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that is based on value, the imagine you have, and -- the knowledge in you have and the judgment you bring it to. so recognizing that an important quality of leadership is to trust your judgment, your intuition, and women are very good at that. i think that that's just another asset that women bring to the table. >> host: what have you learn but men since you have become speaker? >> guest: since i've become speak sir. >> host: you talk but the old bulls in here. talk about rye versing the old boy system and you say, we have done it. >> guest: well, the minute i got the gavel, that changed a great deal. i used to say sometimes it was harder for a woman to become speaker of the house than to become president of the united states because you see the enthusiasm for women, for a woman candidate, and other people, not just women but men as well. but here this has been a, shall we say, tradition-bound institution for over 200 years,
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and power is not anything that anybody gives away. you have to fight for it. but the minute you have the gavel, the signal is given and the men have been great. >> host: have you changed your mine on men since your been speak center anything you have observe since you have halved the office. >> guest: when you say have he changed my mind -- i came into a family of six boys and one girl. one of my brothers passedaway early so i was raise nets family of five boys and one girl so it was nat fazed by being around a lot of men. i think being raised in that atmosphere' served me well when i came to congress. there were only maybe 20 women when i came to congress out of 435. imagine. all men. it just didn't seem appropriate in terms of the important depressions we had to make. so one of my goals was to increase the number, and
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we're -- we have quadrupled the number but it's still not enough. but i don't think there's anything as eloquent to your colleagues whether they're men or women, that you have the gavel. so, there's a -- i don't want to say a change in behavior but they respect the authority that the speaker has. >> host: intend to stand for efelix yes, i do. that would be if the democrats win the election in november, which i fully intend to ensure happens. >> host: the secret sauce club. whats that it story. >> guest: the secret sauce club. when came here a long time ago, 21 years ago, and you would always get this attitude of, we'll take care of it. we know. it's not just in the congress. this happens in many walks of life, happens in the political arena, outside the congress as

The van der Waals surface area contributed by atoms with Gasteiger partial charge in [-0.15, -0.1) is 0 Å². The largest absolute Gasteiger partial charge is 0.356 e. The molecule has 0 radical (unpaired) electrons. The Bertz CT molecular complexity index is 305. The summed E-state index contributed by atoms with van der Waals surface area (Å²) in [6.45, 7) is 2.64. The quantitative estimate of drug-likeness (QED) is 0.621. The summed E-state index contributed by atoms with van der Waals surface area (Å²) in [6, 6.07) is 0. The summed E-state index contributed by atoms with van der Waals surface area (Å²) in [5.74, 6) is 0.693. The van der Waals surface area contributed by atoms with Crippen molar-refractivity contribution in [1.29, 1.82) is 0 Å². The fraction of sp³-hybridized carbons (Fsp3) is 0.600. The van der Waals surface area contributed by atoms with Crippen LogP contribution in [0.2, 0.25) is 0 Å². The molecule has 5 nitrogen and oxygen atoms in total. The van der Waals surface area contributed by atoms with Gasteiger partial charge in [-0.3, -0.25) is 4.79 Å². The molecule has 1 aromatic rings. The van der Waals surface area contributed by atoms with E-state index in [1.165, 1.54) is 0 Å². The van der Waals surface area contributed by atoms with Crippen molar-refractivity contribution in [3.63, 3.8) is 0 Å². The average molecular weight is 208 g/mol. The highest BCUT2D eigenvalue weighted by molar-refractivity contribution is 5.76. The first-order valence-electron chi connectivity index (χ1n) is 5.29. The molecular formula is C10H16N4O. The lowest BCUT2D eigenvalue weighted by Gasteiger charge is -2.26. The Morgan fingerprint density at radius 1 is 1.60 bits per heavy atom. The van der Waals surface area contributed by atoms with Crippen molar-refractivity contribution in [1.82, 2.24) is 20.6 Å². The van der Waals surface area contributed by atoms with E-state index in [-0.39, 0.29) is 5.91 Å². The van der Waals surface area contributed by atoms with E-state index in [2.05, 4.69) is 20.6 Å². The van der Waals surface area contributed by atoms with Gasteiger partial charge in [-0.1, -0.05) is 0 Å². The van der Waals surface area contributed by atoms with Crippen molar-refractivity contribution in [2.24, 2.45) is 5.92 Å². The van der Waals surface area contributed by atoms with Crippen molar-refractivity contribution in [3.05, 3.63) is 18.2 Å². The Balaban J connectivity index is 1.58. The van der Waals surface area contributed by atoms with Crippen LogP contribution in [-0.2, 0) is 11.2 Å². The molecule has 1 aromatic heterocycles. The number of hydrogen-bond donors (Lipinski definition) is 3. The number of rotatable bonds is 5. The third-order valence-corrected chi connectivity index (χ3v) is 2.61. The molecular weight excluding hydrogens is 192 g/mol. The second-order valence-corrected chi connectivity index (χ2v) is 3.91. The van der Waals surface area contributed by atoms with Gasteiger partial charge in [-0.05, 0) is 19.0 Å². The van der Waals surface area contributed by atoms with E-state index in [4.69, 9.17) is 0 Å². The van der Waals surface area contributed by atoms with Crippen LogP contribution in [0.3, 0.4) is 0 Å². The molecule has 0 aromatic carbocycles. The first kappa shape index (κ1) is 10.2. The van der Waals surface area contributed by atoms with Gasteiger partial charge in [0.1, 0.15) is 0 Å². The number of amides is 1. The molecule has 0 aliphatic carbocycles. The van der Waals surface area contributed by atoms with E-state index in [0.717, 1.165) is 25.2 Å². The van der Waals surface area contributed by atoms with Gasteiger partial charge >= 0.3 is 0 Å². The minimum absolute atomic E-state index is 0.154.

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well. we know how to do this, and so somewhere along the line i thought, they think they have the secret sauce but they're not winning. so, i don't have any -- they don't have any secret sauce or whatever they have, it's not working, and that was on of the dish had no intention of rung for -- running for leadership except i was tired of losing. the secret sauce is what's want to say towoman in general is that this mystique that because somebody wears a suit and tie and they have been around for a long time, means they have some secret sauce that only they know the recipe for doesn't exist. trust your own judgment. you probably have a better idea. >> host: if somebody would have seen you along with steny hoyer has interns in senator academy brewster's office many years ago, would they've guessed you